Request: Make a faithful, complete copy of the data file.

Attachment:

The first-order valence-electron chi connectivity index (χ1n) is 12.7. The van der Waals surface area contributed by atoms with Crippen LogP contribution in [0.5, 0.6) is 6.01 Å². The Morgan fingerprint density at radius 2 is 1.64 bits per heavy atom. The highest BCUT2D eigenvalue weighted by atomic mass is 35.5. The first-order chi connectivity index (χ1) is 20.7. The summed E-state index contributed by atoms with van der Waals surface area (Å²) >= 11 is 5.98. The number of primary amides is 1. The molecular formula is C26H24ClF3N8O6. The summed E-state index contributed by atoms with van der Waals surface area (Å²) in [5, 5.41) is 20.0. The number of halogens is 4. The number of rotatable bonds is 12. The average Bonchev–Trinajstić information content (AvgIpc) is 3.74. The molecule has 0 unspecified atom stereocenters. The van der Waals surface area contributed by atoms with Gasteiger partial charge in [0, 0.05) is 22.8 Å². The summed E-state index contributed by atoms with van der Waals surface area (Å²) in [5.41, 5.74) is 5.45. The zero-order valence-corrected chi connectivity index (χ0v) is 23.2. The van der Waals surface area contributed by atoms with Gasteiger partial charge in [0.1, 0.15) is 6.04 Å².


The first-order valence-electron chi connectivity index (χ1n) is 12.7. The van der Waals surface area contributed by atoms with Crippen LogP contribution in [0.5, 0.6) is 6.01 Å². The Morgan fingerprint density at radius 2 is 1.64 bits per heavy atom. The highest BCUT2D eigenvalue weighted by atomic mass is 35.5. The first-order chi connectivity index (χ1) is 20.7. The summed E-state index contributed by atoms with van der Waals surface area (Å²) >= 11 is 5.98. The number of primary amides is 1. The molecular formula is C26H24ClF3N8O6. The summed E-state index contributed by atoms with van der Waals surface area (Å²) in [5, 5.41) is 20.0. The number of halogens is 4. The number of rotatable bonds is 12. The average Bonchev–Trinajstić information content (AvgIpc) is 3.74. The molecule has 0 unspecified atom stereocenters. The van der Waals surface area contributed by atoms with Gasteiger partial charge in [0, 0.05) is 22.8 Å². The summed E-state index contributed by atoms with van der Waals surface area (Å²) in [5.41, 5.74) is 5.45. The zero-order valence-corrected chi connectivity index (χ0v) is 23.2. The van der Waals surface area contributed by atoms with Gasteiger partial charge in [0.1, 0.15) is 6.04 Å².